On Sunday, May 26, Rabbi Daniel Landes of Jerusalem ordained Rabbi Daniel Atwood. Atwood had been denied semicha, or ordination, at his Modern Orthodox seminary in New York because he is gay. Landes, who is also Orthodox, stepped in and performed the ceremony in front of over 200 guests in Jerusalem. Landes recently spoke to JewishBoston about the halachic (legal) arguments on which he based his decision.
Landes, 68, was born in Chicago into a Modern Orthodox household. He describes his parents as “leaders in integration.” Landes was also involved in the civil rights movement, having marched with Martin Luther King Jr. When it came time to study for the rabbinate, Landes sought out Rabbi Joseph Soloveitchik, a Modern Orthodox thinker. Under Soloveitchik’s mentorship, Landes delved into texts about human dignity.
Landes went on to Los Angeles, where he helped to found a branch of Yeshiva University. He also served as the educational director for the Simon Wiesenthal Center for 19 years. Throughout that time, his role as a pulpit rabbi for a small progressive Orthodox congregation in Los Angeles deeply influenced him on egalitarian matters.
With his move to Israel, Landes became head of the non-denominational Pardes Institute of Jewish Studies. He recalled: “It was my first time teaching advanced Talmud to women and men together. I was hearing women’s voices—hearing what they had to say—and it changed my perspective on many things. I found it crucial to learn with men and women. It’s hard to be fully equal when both sexes are not present.” At Pardes, Landes went on to ordain a class of eight women and 12 men together in what he described as “the greatest night of my life except for family events.”
After his tenure at Pardes, Landes founded Yashrut, which “builds civil discourse through a theology of integrity, justice and tolerance…[and] includes a semicha (ordination) initiative, as well as programs for rabbinic leaders.” Landes said his students at Yashrut are observant, but at the same time are “allergic to the usual rabbinical school direction. All of them are on some spectrum of equity, equality and egalitarianism. Some of them, like myself, were in a mechitza minyan [services in which men and women worship separately]. They are responding to halachic decisions keeping in mind the reality and sociology of Judaism.”
Among the issues Landes has been grappling with is an interpretation of Leviticus 18:22. The Jewish Publication Society translates the verse as: “Thou shalt not lie with mankind, as with womankind; it is abomination.” These short sentences are central to the Orthodox prohibition of homosexuality. Landes noted that while he responds to the verse as an “Orthodox Jew who accepts the full Torah, I also accept that there are people who are fully gay.”
In a recent opinion piece distributed by the Jewish Telegraphic Agency (JTA), Landes offered nuanced interpretations of Leviticus vis a vis his position in acknowledging gay men and women. One concept is the notion that when something forbidden is done under duress, God exempts the person from punishment. Landes writes: “Homosexuality, viewed through halachic eyes, is fundamentally different. It does not have any release, substitute, or ‘cure’ other than a homosexual relationship. A few LGBTQ Jews might aspire and accomplish true lifelong celibacy, but the homosexual’s constant state of ohnes [or duress] clearly needs another category or description: It is complete in both duration and intensity.”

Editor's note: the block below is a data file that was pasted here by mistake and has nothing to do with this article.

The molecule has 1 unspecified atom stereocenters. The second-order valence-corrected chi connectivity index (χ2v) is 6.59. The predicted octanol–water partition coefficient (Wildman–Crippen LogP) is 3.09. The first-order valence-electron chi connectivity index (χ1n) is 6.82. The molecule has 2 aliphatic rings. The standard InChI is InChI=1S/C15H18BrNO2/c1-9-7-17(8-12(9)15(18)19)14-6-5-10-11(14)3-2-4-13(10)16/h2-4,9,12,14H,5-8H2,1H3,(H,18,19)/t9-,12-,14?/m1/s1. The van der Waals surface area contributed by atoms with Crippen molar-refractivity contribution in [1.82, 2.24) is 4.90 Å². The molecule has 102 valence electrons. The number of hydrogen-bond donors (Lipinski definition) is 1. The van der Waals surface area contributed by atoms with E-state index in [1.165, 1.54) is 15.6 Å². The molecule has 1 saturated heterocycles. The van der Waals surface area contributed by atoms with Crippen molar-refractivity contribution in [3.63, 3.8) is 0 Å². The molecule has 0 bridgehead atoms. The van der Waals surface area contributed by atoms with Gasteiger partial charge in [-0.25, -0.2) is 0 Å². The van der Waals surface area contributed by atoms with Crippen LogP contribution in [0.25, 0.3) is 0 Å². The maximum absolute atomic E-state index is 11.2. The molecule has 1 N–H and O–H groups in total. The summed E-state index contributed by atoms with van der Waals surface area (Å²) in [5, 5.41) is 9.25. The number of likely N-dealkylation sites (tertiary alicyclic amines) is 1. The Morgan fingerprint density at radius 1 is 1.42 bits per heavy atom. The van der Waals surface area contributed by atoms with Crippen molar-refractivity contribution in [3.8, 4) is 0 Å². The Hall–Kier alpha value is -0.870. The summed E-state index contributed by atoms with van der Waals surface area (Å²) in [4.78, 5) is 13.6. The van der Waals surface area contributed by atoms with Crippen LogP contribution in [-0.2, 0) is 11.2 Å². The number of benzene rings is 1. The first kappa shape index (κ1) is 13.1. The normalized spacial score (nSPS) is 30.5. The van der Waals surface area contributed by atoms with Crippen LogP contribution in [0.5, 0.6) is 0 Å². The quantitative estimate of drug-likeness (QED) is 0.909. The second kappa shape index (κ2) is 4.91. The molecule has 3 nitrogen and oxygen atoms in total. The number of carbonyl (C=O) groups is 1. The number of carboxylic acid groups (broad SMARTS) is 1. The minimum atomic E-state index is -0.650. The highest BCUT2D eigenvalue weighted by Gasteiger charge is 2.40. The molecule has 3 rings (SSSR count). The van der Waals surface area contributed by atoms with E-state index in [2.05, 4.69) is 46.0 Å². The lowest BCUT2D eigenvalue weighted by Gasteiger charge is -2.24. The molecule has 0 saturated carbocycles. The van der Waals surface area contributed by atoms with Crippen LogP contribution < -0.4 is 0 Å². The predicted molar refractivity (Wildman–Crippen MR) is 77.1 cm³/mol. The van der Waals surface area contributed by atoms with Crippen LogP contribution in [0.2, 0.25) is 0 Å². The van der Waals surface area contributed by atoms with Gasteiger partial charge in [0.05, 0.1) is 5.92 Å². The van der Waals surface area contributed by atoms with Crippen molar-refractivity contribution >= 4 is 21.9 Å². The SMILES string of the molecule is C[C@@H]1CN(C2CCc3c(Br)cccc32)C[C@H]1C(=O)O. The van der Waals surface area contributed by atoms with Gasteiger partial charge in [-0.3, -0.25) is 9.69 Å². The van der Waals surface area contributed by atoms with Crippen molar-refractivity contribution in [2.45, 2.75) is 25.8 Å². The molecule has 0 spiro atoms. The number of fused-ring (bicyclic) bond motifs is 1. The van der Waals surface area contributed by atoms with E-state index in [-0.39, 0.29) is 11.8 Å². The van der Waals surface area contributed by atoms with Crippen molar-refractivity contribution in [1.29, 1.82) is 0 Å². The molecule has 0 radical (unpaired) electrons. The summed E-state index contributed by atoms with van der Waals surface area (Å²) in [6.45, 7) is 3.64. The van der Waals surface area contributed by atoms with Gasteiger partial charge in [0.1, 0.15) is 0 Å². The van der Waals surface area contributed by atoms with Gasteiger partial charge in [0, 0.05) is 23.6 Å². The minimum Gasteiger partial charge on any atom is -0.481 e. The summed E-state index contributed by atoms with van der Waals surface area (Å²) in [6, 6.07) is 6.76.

In the same JTA piece, Landes explored the rabbinic principle of Nishtano HaTeva—a nature change. “Leviticus 18:22 is not geared to full homosexuals but to heterosexuals who wish to experiment,” he said. He wrote how Maimonides extended the notion to Talmudic medicine, “which [Maimonides] no longer considered effective or even safe. In the Mishneh Torah, Maimonides does not prescribe any Talmudic medical practice that does not concur with his scientific judgment. The famed 20th-century Lithuanian sage, Hazon Ish, explains that Maimonides was simply allowing halacha to reflect the fact that scientific discoveries, as well as human bodies, had evolved. As elusive as this explanation may be, it nonetheless affirms that certain things in the human makeup may indeed change—and that our moral vision of halacha must keep up.”
While these interpretations may be a deep dive into the intricacies of Jewish law, they are fundamental to Landes’ main point. “I’m interested in having gay rabbis who can understand, in general, the issues and the needs of gay Orthodox Jews,” he said. “There is a crucial need for young men to have role models they can confide in, talk to, hash things out. On the other side, gay Orthodox rabbis can demand more from their congregants because they have a shared language, shared experience, shared issues.”
Despite some of the roadblocks to full acceptance of gay Jews by Orthodox communities, Landes is optimistic about the future. He sees Atwood’s ordination as a mark of social progress in Orthodox circles. Landes noted that it’s no longer acceptable in general society to hurl epithets at gay people. He added that most Orthodox Jews acknowledge that hurtful and clichéd assertions about gay people are not true. “Going forward, we’ll have to make decisions and think things through,” he said. “I want to be helpful in this very exciting time.”